7 Make three entries on the online magazine/blog for this course at the following address: Segment 3: (June 24 to July 7 th ) Read: Read: Pages in the Invisible Woman. Read: Excusing Women. Author(s): Anne M. Coughlin, Source: California Law Review, Vol. 82, No. 1 (Jan., 1994), pp. 1-93Published Pages in the Invisible Woman. Trafficking in Women Discussion Boards: Topic 1:The Battered Woman Syndrome as a Defense to Crime: Do you agree with Anne Coughlin s argument that taking the Battered Woman defense to any crime also degrades a woman? Topic 2: Masculinity and violence: Who should women fear more: the men with whom they are familiar; or the stranger who might try to attack them? Topic 3: Pornography, Prostitution and Human Trafficking. Which is more powerful: those factors that push women into sex trades; or those that pull women into sex trades? In other words, who is more to blame: men who are willing to pay for sex from women and children (demand-side); or those factors in communities that push women into human trafficking and sex trades (i.e., poverty, lack of employment, over-population, severe gender inequality, war and armed conflict, social and political instabilities, wide-spread government corruption, and ineffective or insufficient law enforcement assigned to trafficking investigations)? Due July 7 (11:59 p.m. Alaska Time Zone) Turn in Annotated Bibliography: Review a minimum of ten (10) journal articles and books related to your topic. Summarize these articles and state how each relates to the paradox or problem in the field of Gender & Crime that you identified in your introduction. Each summary should be words long. You might find that Mendeley is a good tool to help you organize your bibliography. Make three entries on the online magazine/blog for this course at the following address: Segment 4 (July 8-July 21): Read: Pages in the Invisible Woman. Watch Video: Earl had to die Pages in the Invisible Woman.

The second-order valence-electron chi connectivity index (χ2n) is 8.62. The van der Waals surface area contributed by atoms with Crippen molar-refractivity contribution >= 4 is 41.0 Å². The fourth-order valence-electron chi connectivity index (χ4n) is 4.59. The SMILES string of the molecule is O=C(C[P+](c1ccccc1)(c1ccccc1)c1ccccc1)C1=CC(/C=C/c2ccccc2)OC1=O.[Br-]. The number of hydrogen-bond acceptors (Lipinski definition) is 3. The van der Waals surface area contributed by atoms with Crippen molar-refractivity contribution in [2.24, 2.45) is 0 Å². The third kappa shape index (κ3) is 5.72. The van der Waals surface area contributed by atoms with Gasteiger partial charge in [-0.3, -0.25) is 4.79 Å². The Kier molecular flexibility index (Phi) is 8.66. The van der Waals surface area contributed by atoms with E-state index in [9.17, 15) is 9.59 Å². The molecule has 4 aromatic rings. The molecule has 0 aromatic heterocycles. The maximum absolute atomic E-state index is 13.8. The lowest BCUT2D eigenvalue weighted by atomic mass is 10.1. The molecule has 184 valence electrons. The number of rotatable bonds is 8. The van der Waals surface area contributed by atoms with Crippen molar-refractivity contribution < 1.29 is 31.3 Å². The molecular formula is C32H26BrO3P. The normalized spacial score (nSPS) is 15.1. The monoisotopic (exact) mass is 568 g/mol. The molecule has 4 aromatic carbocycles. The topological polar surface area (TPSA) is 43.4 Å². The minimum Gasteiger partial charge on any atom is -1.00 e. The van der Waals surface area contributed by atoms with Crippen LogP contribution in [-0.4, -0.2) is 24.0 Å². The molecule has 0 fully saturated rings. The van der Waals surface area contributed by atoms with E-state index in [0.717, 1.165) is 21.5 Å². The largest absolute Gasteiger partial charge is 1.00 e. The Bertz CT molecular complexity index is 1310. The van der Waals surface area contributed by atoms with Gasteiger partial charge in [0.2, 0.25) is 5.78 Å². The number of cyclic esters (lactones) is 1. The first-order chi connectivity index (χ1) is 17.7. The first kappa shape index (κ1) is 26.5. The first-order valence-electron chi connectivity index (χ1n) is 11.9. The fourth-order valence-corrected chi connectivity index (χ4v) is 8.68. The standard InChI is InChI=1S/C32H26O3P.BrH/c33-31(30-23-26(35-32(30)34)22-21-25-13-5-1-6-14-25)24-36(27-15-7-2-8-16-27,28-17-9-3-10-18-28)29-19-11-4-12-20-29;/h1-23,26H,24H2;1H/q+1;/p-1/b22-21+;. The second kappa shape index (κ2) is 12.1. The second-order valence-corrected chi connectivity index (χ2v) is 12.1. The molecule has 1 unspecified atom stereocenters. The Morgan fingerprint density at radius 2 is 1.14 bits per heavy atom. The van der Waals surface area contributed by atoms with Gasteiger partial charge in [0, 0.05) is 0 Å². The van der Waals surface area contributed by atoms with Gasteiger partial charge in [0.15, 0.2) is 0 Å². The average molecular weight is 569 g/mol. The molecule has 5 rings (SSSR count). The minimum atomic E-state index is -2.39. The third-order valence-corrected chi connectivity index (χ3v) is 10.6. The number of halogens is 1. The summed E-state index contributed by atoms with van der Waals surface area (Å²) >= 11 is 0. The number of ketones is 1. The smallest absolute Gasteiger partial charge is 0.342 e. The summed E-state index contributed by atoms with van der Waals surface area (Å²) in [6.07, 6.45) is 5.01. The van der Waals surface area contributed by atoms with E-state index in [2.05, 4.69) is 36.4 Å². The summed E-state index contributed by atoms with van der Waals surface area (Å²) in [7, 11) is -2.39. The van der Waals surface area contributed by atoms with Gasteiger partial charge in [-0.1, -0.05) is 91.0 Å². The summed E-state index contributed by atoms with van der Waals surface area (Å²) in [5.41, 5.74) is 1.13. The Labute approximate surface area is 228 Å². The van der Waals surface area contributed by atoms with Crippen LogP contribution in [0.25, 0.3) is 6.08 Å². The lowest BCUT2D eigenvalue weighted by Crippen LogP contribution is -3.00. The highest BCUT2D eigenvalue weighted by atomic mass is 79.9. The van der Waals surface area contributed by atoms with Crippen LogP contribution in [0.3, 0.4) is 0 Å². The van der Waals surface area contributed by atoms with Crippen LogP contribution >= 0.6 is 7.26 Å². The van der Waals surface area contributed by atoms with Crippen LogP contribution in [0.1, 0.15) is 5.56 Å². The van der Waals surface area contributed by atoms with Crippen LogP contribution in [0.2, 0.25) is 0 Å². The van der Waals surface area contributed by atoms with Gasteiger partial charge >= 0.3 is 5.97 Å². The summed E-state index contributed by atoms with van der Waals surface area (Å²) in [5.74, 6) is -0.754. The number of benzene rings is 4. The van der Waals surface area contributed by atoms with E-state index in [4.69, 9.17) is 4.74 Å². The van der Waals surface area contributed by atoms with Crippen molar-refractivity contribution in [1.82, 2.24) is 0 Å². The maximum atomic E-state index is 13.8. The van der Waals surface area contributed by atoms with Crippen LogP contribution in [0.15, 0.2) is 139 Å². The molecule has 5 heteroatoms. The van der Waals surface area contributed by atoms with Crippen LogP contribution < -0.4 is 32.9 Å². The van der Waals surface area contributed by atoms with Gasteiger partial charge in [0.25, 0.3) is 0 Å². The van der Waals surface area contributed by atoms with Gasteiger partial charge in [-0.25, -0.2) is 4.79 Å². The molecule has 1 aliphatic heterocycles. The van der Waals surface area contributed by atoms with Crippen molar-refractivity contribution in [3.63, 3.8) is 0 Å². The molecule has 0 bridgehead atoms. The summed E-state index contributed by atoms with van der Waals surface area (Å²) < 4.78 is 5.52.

8 Discussion Boards: Topic 1: Domestic Violence; Is a woman ever justified in spousal murder? Topic 2: Female Prison Experience: Do women experience prison differently than men? If so, how? Topic 3: How Children Experience Prison: Should women be separated from their children while incarcerated? Due Date: July 21st (11:59 p.m. Alaska Time Zone) Turn in Literature Review/Argument of Discovery Work on Draft Long Paper: Your Introduction defined the terms, convinced the reader that the topic was ripe, timely, important, and contained an interesting problem or paradox, which surely you suspect you knew where the answer lay. Given this, you ended with a thesis statement. Next, you explored the literature relevant to your topic. This is a good time to review all of the theories or solutions related to your topic. Discuss the merits of each so that you can recommend a solution to your problem in the next section. Make three entries on the online magazine/blog for this course at the following address: Week 5 (July 22-Aug 7): Read: Pages in the Invisible Woman. Discussion Boards: Topic 1: Women Working in the Justice Field Due: Aug 7th (11:59 p.m. Alaska Time Zone **Turn in Long Paper (Research Paper). Here s where you advocate a particular solution. Which best practice is truly the best? Can you solve the problem with one answer or do you need to combine more than one? Don t forget to draw a conclusion to end your paper. Assessment: Take Final Exam online (Exam will be available beginning on August 7 and will remain open until 11:59 p.m. Aug 15th, Make three entries on the online magazine/blog for this course at the following address:
9 A. General guidelines for 3-credit course with "W" designator The lower-division writing sequence as specified in the Core Curriculum will be a prerequisite for all "W"- designated courses. Instructors are encouraged to have students write an ungraded diagnostic composition on or near the first day of class to help assess writing ability and general competence in the discipline. [If diagnostic tests indicate that remedial work may be needed, teachers can set up specialized tutoring for their students with UAF Writing Center tutors.] Teachers regularly evaluate students' writing and inform students of their progress. If a major written project (research project) is part of the course, the project should be supervised in stages. If possible, a writing activity should comprise a major portion of the final examination. At least one personal conference should be devoted to the student's writing per term and drafts of papers should receive evaluation from the teacher and/or peers. Written material should comprise a majority of the graded work in the course for it to be designated "intensive." "Written material" can consist of quizzes and exams with short answers or essay sections, journals, field notes, informal responses to reading or class lectures, structured essays, research projects, performance reviews, lab reports, or any forms suitable to the discipline being taught.